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Honored for humanitarianism: Dr. Jan Nick recognized by National League for Nursing

Jan Nick (center) receives her award from Beverly Malone, PhD, RN (left), CEO of the National League for Nursing, and Anne Bavier, PhD, RN, president of the league’s board of governors.

Ethical responsibility and moral decency — high ideals indeed. A Loma Linda University School of Nursing professor was honored this fall with an award that celebrates such qualities due to her passion for helping nursing schools around the world enhance their instruction.

The National League for Nursing presented Jan Nick, PhD, RN, with the Lillian Wald Humanitarian Award during its 2016 Education Summit held in September in Orlando. Wald was founder and first president of the National Organization for Public Health Nursing, among other acts of service and activism.

President of the league’s Board of Governors Anne Bavier, PhD, RN, said Nick embodies the “highest levels of achievement” in the league’s “core values of caring, integrity, diversity and excellence.”

“I felt humbled to receive this award from this prestigious organization, the National League for Nursing, which is the oldest nursing organization in the United States,” says Nick, who is board certified in obstetrics and academic nursing education. For the league, she helped create the nation’s first advanced certification exam for nurse educators.

She has taken this expertise in nurse education around the world.

“International service is my passion, and when one is able to include passion in one’s life work, it no longer becomes work. It becomes sheer joy,” Nick says.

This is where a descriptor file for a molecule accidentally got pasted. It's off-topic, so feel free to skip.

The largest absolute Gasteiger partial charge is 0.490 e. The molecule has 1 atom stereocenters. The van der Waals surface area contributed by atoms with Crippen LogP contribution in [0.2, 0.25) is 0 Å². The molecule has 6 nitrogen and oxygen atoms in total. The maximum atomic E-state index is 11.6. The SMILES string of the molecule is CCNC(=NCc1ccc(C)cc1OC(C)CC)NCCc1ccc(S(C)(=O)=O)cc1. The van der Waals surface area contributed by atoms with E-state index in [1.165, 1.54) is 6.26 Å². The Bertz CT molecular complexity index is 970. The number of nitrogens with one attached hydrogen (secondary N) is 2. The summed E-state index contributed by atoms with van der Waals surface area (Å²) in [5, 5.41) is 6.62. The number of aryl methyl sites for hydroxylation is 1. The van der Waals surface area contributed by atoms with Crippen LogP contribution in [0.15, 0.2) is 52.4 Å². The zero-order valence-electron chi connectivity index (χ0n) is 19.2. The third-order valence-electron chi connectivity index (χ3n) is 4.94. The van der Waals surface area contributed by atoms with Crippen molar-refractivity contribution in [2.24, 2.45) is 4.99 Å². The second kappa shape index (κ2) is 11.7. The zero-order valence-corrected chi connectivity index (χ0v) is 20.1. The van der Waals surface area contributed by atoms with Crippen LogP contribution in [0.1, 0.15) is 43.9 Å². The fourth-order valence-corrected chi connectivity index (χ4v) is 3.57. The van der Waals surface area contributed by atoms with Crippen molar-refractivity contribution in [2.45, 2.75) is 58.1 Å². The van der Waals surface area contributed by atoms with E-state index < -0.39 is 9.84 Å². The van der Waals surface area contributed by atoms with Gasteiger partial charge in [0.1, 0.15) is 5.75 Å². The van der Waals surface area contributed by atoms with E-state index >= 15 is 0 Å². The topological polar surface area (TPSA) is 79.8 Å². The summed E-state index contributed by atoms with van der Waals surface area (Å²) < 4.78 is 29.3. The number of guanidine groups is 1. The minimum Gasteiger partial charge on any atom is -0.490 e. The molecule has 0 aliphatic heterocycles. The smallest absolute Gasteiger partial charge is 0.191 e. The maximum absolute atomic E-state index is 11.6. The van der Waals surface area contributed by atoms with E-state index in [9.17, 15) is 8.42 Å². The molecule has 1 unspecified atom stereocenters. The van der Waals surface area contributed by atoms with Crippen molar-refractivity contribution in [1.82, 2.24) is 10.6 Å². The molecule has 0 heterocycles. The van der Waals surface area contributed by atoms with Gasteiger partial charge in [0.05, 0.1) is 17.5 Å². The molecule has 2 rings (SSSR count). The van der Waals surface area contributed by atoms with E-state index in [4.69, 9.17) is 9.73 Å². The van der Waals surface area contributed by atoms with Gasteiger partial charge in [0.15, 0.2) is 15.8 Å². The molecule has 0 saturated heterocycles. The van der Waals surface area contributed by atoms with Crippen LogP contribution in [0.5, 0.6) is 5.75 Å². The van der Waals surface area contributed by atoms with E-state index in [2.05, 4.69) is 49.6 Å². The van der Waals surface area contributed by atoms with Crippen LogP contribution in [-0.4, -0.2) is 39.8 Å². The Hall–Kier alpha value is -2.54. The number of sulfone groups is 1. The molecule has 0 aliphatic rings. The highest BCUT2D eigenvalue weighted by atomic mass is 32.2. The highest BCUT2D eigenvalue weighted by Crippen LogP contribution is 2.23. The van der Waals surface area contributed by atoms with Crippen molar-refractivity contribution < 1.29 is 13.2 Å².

Her passion and joy have led her to help nursing schools around the globe teach knowledge and skills that are based in evidence and research, in addition to educating and molding students at LLU School of Nursing since 1997.

“Dr. Nick’s passion for involvement in international nursing reminds me of the quotation by Warren Wiersbe, ‘The secret of a
 happy life is to delight in duty. When duty becomes delight, then burdens become blessings,’” says Elizabeth Bossert, PhD, RN, dean.

She adds, “It is clear that Dr. Nick has this passion and truly wants to make a difference for nursing in other countries.”

Nick’s international work has taken her to Cameroon, Mexico, Argentina, Colombia, Dominican Republic, Paraguay, India, Philippines, Thailand, Japan and Switzerland, in additional to her mentoring of nursing educators from Argentina, China, South Korea, Solomon Islands and the Philippines.

She served as dean of the department of nursing at Saniku Gakuin College in Otaki, Japan, from 2013–16, where she has also taught since 2008.

A Fulbright Scholarship is also on Nick’s resume; she spent four months in 2008 at National University of Paraguay teaching the nursing faculty and helping start a new bachelor’s degree program in nursing.

To enhance her understanding of how to impact health globally, Nick spent three months in 2016 serving as a health policy intern in Geneva, Switzerland, with the International Council of Nurses.